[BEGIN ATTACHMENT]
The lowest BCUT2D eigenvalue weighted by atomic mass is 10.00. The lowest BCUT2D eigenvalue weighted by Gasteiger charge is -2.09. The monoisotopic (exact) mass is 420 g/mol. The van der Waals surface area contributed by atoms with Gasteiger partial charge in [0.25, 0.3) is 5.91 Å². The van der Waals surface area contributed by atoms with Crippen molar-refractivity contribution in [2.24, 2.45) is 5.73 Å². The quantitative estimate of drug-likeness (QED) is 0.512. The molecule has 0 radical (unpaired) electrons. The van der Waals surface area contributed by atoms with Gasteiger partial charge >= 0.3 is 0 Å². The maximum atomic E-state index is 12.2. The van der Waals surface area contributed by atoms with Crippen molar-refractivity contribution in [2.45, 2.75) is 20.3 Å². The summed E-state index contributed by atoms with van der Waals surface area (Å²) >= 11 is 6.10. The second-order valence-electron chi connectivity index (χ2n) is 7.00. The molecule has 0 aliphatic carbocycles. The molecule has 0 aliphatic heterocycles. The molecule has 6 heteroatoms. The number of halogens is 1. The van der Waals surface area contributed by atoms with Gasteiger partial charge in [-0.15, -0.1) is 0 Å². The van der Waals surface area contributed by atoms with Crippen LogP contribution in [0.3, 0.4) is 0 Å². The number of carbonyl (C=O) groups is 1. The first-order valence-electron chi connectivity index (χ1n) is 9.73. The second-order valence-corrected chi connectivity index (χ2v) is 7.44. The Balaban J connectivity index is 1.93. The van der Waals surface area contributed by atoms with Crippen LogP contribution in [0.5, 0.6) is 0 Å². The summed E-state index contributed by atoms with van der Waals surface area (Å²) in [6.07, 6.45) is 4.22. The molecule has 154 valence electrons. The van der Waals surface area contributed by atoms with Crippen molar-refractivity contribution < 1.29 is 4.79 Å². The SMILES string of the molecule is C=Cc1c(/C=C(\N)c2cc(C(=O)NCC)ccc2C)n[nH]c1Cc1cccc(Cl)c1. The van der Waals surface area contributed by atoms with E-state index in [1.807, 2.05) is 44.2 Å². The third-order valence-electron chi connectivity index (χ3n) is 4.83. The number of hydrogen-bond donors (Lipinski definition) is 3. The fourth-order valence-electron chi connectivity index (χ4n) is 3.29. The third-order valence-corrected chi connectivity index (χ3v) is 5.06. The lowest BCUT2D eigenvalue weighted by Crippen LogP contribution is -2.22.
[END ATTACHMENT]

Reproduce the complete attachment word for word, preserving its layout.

The lowest BCUT2D eigenvalue weighted by atomic mass is 10.00. The lowest BCUT2D eigenvalue weighted by Gasteiger charge is -2.09. The monoisotopic (exact) mass is 420 g/mol. The van der Waals surface area contributed by atoms with Gasteiger partial charge in [0.25, 0.3) is 5.91 Å². The van der Waals surface area contributed by atoms with Crippen molar-refractivity contribution in [2.24, 2.45) is 5.73 Å². The quantitative estimate of drug-likeness (QED) is 0.512. The molecule has 0 radical (unpaired) electrons. The van der Waals surface area contributed by atoms with Gasteiger partial charge >= 0.3 is 0 Å². The maximum atomic E-state index is 12.2. The van der Waals surface area contributed by atoms with Crippen molar-refractivity contribution in [2.45, 2.75) is 20.3 Å². The summed E-state index contributed by atoms with van der Waals surface area (Å²) >= 11 is 6.10. The second-order valence-electron chi connectivity index (χ2n) is 7.00. The molecule has 0 aliphatic carbocycles. The molecule has 0 aliphatic heterocycles. The molecule has 6 heteroatoms. The number of halogens is 1. The van der Waals surface area contributed by atoms with Gasteiger partial charge in [-0.15, -0.1) is 0 Å². The van der Waals surface area contributed by atoms with Crippen LogP contribution in [0.3, 0.4) is 0 Å². The number of carbonyl (C=O) groups is 1. The first-order valence-electron chi connectivity index (χ1n) is 9.73. The second-order valence-corrected chi connectivity index (χ2v) is 7.44. The Balaban J connectivity index is 1.93. The van der Waals surface area contributed by atoms with Crippen LogP contribution in [0.5, 0.6) is 0 Å². The summed E-state index contributed by atoms with van der Waals surface area (Å²) in [6.07, 6.45) is 4.22. The molecule has 154 valence electrons. The van der Waals surface area contributed by atoms with Crippen molar-refractivity contribution < 1.29 is 4.79 Å². The SMILES string of the molecule is C=Cc1c(/C=C(\N)c2cc(C(=O)NCC)ccc2C)n[nH]c1Cc1cccc(Cl)c1. The van der Waals surface area contributed by atoms with E-state index in [1.807, 2.05) is 44.2 Å². The third-order valence-electron chi connectivity index (χ3n) is 4.83. The number of hydrogen-bond donors (Lipinski definition) is 3. The fourth-order valence-electron chi connectivity index (χ4n) is 3.29. The third-order valence-corrected chi connectivity index (χ3v) is 5.06. The lowest BCUT2D eigenvalue weighted by Crippen LogP contribution is -2.22.